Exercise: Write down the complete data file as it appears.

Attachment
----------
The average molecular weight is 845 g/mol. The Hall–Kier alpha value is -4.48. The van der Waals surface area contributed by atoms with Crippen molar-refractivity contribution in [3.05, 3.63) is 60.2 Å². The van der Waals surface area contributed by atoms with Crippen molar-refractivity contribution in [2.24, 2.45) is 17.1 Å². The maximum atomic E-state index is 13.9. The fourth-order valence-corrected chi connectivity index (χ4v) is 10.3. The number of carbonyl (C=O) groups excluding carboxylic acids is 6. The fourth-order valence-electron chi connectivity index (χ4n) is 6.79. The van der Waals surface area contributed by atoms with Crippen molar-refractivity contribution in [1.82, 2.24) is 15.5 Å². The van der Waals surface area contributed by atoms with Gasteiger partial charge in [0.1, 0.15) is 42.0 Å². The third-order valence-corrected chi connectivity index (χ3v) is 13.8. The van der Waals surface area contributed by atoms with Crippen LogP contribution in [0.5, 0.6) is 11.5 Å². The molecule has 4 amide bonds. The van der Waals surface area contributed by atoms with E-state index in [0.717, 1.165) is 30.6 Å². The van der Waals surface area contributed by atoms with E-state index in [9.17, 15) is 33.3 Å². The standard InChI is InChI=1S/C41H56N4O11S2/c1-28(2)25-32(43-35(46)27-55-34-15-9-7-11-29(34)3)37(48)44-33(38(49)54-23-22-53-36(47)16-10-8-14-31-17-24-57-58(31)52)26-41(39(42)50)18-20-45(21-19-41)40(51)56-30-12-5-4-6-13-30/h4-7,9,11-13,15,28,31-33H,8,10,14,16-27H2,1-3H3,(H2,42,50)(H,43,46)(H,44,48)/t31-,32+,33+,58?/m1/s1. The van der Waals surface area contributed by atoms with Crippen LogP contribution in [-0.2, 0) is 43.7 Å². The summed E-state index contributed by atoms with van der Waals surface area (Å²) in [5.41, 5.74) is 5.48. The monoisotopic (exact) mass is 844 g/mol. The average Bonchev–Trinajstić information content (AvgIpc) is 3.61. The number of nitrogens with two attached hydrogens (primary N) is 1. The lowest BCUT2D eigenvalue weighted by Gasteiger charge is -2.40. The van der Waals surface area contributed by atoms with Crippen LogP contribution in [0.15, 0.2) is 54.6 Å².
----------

The average molecular weight is 845 g/mol. The Hall–Kier alpha value is -4.48. The van der Waals surface area contributed by atoms with Crippen molar-refractivity contribution in [3.05, 3.63) is 60.2 Å². The van der Waals surface area contributed by atoms with Crippen molar-refractivity contribution in [2.24, 2.45) is 17.1 Å². The maximum atomic E-state index is 13.9. The fourth-order valence-corrected chi connectivity index (χ4v) is 10.3. The number of carbonyl (C=O) groups excluding carboxylic acids is 6. The fourth-order valence-electron chi connectivity index (χ4n) is 6.79. The van der Waals surface area contributed by atoms with Crippen molar-refractivity contribution in [1.82, 2.24) is 15.5 Å². The van der Waals surface area contributed by atoms with Gasteiger partial charge in [0.1, 0.15) is 42.0 Å². The third-order valence-corrected chi connectivity index (χ3v) is 13.8. The van der Waals surface area contributed by atoms with Crippen LogP contribution in [0.5, 0.6) is 11.5 Å². The molecule has 4 amide bonds. The van der Waals surface area contributed by atoms with E-state index in [0.717, 1.165) is 30.6 Å². The van der Waals surface area contributed by atoms with E-state index in [9.17, 15) is 33.3 Å². The standard InChI is InChI=1S/C41H56N4O11S2/c1-28(2)25-32(43-35(46)27-55-34-15-9-7-11-29(34)3)37(48)44-33(38(49)54-23-22-53-36(47)16-10-8-14-31-17-24-57-58(31)52)26-41(39(42)50)18-20-45(21-19-41)40(51)56-30-12-5-4-6-13-30/h4-7,9,11-13,15,28,31-33H,8,10,14,16-27H2,1-3H3,(H2,42,50)(H,43,46)(H,44,48)/t31-,32+,33+,58?/m1/s1. The van der Waals surface area contributed by atoms with Crippen LogP contribution in [-0.2, 0) is 43.7 Å². The summed E-state index contributed by atoms with van der Waals surface area (Å²) in [5.41, 5.74) is 5.48. The monoisotopic (exact) mass is 844 g/mol. The average Bonchev–Trinajstić information content (AvgIpc) is 3.61. The number of nitrogens with two attached hydrogens (primary N) is 1. The lowest BCUT2D eigenvalue weighted by Gasteiger charge is -2.40. The van der Waals surface area contributed by atoms with Crippen LogP contribution in [0.15, 0.2) is 54.6 Å².